A 3D Future

Arcomedlab’s solutions from Santiago to Miami

The case in question was that of a 12-year-old boy who had gone his whole life suffering from severe craniosynostosis, a birth defect where the skull does not form correctly. In this case, nearly half of his cranial structure remained undeveloped. Until last year, that is, when Arcomedlab manufactured the world’s largest cranial implant, which it used to cover almost the entirety of the skull of the young patient. Today, the boy thrives happily at school, enjoying the ordinary joys of childhood with newfound confidence. “Seeing the patients smiling again is the best pay,” says Ilan Rosenberg, CEO and Founder of Arcomedlab.

Ilan Rosenberg, CEO and Founder of Arcomedlab

Originally founded in Chile in 2018, Arcomedlab specializes in printing 3D custom-made synthetic bone implants for patients, using a high-performance polymer called PEEK. The implants are either sold to hospitals, private doctors, or to the patients directly. To date, the biotech company has successfully crafted more than 600 implants for patients in Mexico, Peru, Colombia, Costa Rica, Panama, and Chile. After being awarded “Best Chilean Startup” and “Best Biotech Latin American Company” by Ganesha Lab, a Chilean accelerator program for startups, Arcomedlab raised $1 million for their entry into the U.S. market through Miami. The start-up has raised over $2.5 million to date.

Arcomedlab originally considered following the big tech companies to conventional medical hubs like Boston or New York, but felt Miami was a better launching pad for Latin American companies. “A lot of patients suffer every day from different cranial [and] facial defects. And big pharma monopolizes the whole market. So, startups like Arcomedlab are game changers because we are offering better, faster, and cheaper solutions. This is the new era regarding medical devices,” says Rosenberg. Expanding into the U.S. market was not without its challenges, says the CEO. Navigating regulatory hurdles, establishing a foothold in a competitive landscape, and building trust among American consumers required determination and support from local investors and programs like Chile’s GoGlobal, which supports the internationalization of Chilean startups.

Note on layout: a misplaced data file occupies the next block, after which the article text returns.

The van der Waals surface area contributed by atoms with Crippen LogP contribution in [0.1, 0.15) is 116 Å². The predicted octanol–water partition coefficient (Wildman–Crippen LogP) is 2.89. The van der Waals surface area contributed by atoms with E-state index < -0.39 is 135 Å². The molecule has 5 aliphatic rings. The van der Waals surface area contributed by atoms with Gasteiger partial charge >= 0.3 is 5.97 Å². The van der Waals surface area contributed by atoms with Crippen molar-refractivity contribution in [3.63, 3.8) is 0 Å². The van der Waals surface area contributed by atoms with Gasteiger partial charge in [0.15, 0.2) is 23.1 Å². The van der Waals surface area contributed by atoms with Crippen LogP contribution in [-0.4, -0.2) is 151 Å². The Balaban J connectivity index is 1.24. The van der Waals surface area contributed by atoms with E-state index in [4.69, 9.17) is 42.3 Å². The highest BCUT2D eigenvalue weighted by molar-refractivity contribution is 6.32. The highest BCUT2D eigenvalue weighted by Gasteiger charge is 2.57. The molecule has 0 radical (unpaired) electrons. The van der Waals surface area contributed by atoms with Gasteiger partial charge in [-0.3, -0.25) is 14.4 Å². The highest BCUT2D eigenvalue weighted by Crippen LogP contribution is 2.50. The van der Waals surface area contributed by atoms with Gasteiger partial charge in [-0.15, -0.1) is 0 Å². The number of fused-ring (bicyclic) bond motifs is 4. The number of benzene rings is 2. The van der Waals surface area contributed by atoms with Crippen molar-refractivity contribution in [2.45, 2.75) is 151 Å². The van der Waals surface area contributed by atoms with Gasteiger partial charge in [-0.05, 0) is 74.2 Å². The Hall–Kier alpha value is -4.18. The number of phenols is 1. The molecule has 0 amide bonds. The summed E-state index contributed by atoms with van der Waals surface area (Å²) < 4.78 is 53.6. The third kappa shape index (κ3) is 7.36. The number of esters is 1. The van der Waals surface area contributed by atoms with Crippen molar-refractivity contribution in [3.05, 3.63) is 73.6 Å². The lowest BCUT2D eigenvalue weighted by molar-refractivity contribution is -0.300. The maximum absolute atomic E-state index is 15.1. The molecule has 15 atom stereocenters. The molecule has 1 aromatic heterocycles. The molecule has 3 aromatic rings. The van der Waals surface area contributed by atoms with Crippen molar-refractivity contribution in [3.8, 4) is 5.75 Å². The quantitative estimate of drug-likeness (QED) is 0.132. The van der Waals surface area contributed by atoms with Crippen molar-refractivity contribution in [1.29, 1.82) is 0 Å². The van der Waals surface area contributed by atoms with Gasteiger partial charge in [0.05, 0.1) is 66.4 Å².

The implants are currently manufactured in Chile, where Rosenberg spends half the year. Now, with U.S. operations in place, the company is looking to manufacture implants in Miami for their North American clients. Until then, they are in the final stages of FDA approval to begin selling their cranial implants in the U.S., a process expected to finalize by next year. 

Arcomedlab’s 3D Custom-made synthetic bone implants

Miami’s allure for medical device manufacturers had been steadily growing, reflected in the Miami Customs District’s robust exports valued at $1.7 billion in 2023. Arcomedlab intends to ride the wave of this trend, making its latest devices here. Their most recent breakthrough? A patent for a custom-made cranial implant capable of storing and releasing different drugs, such as antibiotics, through a drip mechanism activated by gravity.

With a team of 12 full-time employees between Santiago and Miami, and a network of over 1,200 advisors worldwide, including surgeons and even NASA affiliates, Arcomedlab stands at the forefront of medical innovation. While current profitability was not disclosed, Rosenberg hinted at a promising year, edging closer to the million-dollar mark. Reflecting on their journey, Rosenberg says, “Before Arcomedlab was born, a lot of people in Latin America did not have any kind of fair access to these types of solutions. We changed that.”

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